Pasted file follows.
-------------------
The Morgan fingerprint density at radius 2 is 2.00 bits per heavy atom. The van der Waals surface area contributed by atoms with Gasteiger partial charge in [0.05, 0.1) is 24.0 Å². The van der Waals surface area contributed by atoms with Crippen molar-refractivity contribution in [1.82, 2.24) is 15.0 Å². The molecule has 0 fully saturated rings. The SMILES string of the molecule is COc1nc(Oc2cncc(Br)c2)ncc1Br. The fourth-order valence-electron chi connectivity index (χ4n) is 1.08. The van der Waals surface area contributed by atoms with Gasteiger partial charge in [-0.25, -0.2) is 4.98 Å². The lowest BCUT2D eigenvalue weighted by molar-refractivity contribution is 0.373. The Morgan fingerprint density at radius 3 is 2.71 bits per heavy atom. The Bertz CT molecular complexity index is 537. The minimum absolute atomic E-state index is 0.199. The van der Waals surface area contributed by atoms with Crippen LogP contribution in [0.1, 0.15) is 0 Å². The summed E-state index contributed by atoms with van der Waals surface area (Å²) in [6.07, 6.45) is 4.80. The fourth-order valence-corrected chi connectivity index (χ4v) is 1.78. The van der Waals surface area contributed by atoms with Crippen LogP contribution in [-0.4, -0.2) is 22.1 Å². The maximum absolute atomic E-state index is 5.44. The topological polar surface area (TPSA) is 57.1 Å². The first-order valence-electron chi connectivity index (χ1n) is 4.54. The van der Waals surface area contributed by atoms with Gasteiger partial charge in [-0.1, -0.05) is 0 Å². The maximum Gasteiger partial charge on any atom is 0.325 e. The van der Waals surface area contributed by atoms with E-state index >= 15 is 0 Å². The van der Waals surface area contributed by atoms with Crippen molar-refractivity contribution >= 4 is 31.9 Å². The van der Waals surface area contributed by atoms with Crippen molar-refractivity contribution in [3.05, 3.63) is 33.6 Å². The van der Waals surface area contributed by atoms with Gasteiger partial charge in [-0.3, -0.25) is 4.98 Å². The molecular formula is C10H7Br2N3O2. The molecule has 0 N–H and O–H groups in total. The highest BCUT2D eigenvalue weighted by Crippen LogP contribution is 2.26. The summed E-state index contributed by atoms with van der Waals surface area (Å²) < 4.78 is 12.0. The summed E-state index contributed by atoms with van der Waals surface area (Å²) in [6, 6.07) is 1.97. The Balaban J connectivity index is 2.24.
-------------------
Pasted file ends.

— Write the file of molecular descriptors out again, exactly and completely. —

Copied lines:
The Morgan fingerprint density at radius 2 is 2.00 bits per heavy atom. The van der Waals surface area contributed by atoms with Gasteiger partial charge in [0.05, 0.1) is 24.0 Å². The van der Waals surface area contributed by atoms with Crippen molar-refractivity contribution in [1.82, 2.24) is 15.0 Å². The molecule has 0 fully saturated rings. The SMILES string of the molecule is COc1nc(Oc2cncc(Br)c2)ncc1Br. The fourth-order valence-electron chi connectivity index (χ4n) is 1.08. The van der Waals surface area contributed by atoms with Gasteiger partial charge in [-0.25, -0.2) is 4.98 Å². The lowest BCUT2D eigenvalue weighted by molar-refractivity contribution is 0.373. The Morgan fingerprint density at radius 3 is 2.71 bits per heavy atom. The Bertz CT molecular complexity index is 537. The minimum absolute atomic E-state index is 0.199. The van der Waals surface area contributed by atoms with Crippen LogP contribution in [0.1, 0.15) is 0 Å². The summed E-state index contributed by atoms with van der Waals surface area (Å²) in [6.07, 6.45) is 4.80. The fourth-order valence-corrected chi connectivity index (χ4v) is 1.78. The van der Waals surface area contributed by atoms with Crippen LogP contribution in [-0.4, -0.2) is 22.1 Å². The maximum absolute atomic E-state index is 5.44. The topological polar surface area (TPSA) is 57.1 Å². The first-order valence-electron chi connectivity index (χ1n) is 4.54. The van der Waals surface area contributed by atoms with Gasteiger partial charge in [-0.1, -0.05) is 0 Å². The maximum Gasteiger partial charge on any atom is 0.325 e. The van der Waals surface area contributed by atoms with E-state index >= 15 is 0 Å². The van der Waals surface area contributed by atoms with Crippen molar-refractivity contribution >= 4 is 31.9 Å². The van der Waals surface area contributed by atoms with Crippen molar-refractivity contribution in [3.05, 3.63) is 33.6 Å². The van der Waals surface area contributed by atoms with Gasteiger partial charge in [-0.3, -0.25) is 4.98 Å². The molecular formula is C10H7Br2N3O2. The molecule has 0 N–H and O–H groups in total. The highest BCUT2D eigenvalue weighted by Crippen LogP contribution is 2.26. The summed E-state index contributed by atoms with van der Waals surface area (Å²) < 4.78 is 12.0. The summed E-state index contributed by atoms with van der Waals surface area (Å²) in [6, 6.07) is 1.97. The Balaban J connectivity index is 2.24.